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Emergency DDD pacing using a single lead, balloon tip catheter
  1. J D FERGUSON,
  2. N LEVER,
  3. Y BASHIR,
  4. K M CHANNON

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A 74 year old woman presented with cardiogenic shock and a ventricular septal defect (VSD), four days after an undiagnosed inferior myocardial infarction. An infero-apical VSD was repaired using a 4 × 3 cm Dacron patch during emergency cardiopulmonary bypass. Despite postoperative ventilation, balloon pump, and inotropic support she remained hypotensive and oliguric on the third postoperative day. In addition, inappropriate sinus bradycardia resulted in frequent ectopy and eight episodes of ventricular tachycardia/fibrillation, requiring DC cardioversion.

Ventricular demand (VVI) pacing via epicardial temporary pacing leads increased heart rate, but did not improve blood pressure or urine output. Neither VVI pacing, nor intravenous loading with amiodarone, suppressed the ventricular arrhythmia.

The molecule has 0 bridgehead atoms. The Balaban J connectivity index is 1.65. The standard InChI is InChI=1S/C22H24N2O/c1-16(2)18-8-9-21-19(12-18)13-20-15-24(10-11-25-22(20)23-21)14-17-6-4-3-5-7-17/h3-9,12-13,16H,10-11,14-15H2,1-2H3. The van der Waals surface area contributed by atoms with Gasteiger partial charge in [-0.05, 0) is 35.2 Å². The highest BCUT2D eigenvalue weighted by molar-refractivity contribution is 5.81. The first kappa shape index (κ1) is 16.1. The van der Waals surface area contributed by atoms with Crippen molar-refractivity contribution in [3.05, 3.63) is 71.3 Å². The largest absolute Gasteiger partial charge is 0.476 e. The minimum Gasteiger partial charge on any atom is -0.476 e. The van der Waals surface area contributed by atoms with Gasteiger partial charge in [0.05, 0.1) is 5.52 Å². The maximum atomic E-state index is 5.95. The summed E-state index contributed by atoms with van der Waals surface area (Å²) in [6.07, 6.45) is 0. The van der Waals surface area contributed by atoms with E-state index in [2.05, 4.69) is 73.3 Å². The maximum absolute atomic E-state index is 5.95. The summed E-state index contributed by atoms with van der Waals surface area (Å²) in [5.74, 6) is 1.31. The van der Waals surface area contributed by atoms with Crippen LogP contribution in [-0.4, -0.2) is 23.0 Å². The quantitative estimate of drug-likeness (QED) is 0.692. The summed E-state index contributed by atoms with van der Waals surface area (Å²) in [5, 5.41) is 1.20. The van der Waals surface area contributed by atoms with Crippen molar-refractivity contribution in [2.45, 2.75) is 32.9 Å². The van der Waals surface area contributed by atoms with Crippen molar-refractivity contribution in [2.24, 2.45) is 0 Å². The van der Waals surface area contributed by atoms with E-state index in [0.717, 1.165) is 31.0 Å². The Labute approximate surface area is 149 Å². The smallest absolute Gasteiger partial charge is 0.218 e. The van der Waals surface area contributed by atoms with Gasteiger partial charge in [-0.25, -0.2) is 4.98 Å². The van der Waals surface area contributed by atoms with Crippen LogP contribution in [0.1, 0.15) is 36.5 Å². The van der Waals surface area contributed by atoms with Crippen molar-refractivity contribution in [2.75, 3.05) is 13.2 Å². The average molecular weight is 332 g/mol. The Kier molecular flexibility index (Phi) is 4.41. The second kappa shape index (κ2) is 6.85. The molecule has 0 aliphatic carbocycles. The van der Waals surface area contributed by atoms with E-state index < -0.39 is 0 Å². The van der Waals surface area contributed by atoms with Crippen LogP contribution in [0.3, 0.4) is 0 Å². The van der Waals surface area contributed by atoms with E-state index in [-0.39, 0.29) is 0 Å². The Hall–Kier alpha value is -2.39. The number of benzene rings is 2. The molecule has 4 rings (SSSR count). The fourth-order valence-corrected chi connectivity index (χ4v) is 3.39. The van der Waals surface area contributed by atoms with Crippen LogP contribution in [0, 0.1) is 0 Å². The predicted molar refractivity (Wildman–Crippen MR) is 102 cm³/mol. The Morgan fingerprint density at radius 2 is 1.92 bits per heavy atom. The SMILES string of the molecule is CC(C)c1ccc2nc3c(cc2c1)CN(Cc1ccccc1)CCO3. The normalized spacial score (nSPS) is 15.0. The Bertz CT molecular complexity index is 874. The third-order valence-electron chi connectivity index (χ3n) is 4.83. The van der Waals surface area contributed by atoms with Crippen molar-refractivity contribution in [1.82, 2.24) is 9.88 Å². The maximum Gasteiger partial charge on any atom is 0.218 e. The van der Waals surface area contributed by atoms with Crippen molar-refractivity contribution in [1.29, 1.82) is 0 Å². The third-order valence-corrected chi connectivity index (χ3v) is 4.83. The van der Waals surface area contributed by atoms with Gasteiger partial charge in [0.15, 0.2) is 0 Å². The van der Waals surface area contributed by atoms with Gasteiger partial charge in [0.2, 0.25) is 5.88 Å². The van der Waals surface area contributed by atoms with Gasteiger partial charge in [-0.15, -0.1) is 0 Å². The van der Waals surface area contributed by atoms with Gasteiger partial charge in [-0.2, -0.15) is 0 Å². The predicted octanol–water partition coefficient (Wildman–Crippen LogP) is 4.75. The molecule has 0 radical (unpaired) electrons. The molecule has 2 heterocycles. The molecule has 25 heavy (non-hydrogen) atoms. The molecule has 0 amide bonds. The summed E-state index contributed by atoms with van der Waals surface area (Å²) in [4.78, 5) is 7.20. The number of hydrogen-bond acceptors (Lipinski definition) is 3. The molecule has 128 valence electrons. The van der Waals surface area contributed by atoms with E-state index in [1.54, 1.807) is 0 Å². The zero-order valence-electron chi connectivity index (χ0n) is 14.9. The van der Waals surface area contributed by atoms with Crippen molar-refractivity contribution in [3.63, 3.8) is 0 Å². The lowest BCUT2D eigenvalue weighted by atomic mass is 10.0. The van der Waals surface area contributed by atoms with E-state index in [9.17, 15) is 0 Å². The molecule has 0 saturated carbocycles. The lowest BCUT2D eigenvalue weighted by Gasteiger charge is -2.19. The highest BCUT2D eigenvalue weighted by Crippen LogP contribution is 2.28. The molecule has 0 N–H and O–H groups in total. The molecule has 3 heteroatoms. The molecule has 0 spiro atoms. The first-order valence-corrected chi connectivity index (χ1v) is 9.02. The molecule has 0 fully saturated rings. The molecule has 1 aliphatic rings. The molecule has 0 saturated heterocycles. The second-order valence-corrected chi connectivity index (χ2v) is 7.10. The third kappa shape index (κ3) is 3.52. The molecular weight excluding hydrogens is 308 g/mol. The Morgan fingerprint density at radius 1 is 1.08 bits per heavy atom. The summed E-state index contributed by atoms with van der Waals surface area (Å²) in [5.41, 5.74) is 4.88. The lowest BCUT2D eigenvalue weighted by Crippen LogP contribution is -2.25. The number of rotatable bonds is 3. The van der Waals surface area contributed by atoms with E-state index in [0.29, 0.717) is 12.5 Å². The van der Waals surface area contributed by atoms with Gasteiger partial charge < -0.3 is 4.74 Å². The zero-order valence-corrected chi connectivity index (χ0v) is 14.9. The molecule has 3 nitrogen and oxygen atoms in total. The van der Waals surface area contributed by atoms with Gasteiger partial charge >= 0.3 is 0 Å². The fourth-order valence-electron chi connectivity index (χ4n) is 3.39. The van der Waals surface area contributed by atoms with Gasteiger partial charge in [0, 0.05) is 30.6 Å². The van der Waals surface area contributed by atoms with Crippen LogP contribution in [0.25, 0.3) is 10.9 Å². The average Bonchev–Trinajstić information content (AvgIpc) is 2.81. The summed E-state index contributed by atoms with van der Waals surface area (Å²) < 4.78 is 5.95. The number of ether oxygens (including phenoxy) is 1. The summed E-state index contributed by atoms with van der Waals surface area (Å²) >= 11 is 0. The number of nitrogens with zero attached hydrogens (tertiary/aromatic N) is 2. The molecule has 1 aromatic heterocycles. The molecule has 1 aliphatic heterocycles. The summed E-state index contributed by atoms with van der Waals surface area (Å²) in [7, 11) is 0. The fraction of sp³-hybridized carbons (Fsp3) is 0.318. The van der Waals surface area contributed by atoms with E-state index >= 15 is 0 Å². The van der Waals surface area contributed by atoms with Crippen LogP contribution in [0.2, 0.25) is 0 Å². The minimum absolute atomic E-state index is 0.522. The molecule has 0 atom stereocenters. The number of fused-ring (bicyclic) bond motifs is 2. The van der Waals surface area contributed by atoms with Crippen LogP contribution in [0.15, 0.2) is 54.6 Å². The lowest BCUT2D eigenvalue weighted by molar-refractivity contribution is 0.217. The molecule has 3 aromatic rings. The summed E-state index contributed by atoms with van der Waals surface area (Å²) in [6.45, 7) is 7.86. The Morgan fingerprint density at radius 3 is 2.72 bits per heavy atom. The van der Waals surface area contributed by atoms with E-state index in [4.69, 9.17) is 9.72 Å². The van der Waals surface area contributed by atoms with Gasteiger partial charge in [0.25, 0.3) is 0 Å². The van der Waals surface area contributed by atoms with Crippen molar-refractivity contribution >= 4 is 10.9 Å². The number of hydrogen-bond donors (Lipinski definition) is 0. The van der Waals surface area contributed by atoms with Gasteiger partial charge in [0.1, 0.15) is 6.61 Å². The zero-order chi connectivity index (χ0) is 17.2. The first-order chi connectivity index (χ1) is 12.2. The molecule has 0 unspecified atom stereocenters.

Dual chamber (DDD) temporary pacing was achieved using a single lead balloon flotation catheter (panel A: the two ventricular, three atrial and single indifferent superior vena cava (SVC) electrode positions are marked. Inset: 1.0 ml air filled balloon to facilitate “flow directed” catheter positioning.) This electrode catheter allows atrial pacing in DDD mode by overlapping biphasic impulses (OLBI, Biotronik) via a pair of non-contact atrial electrodes. Fluoroscopic screening was used to optimise electrode position (panel B). Reliable DDD pacing using an external generator (Eikos SLD, Biotronik) was maintained at 100 beats per minute for five days with dramatic clinical improvement. There was a 24 mm Hg rise in mean arterial pressure (panel C) enabling withdrawal of inotropic support, recovery of renal function, and a steady clinical improvement. In addition, the ventricular arrhythmia was completely suppressed apart from two further episodes of ventricular tachycardia provoked by testing ventricular thresholds in VVI mode.

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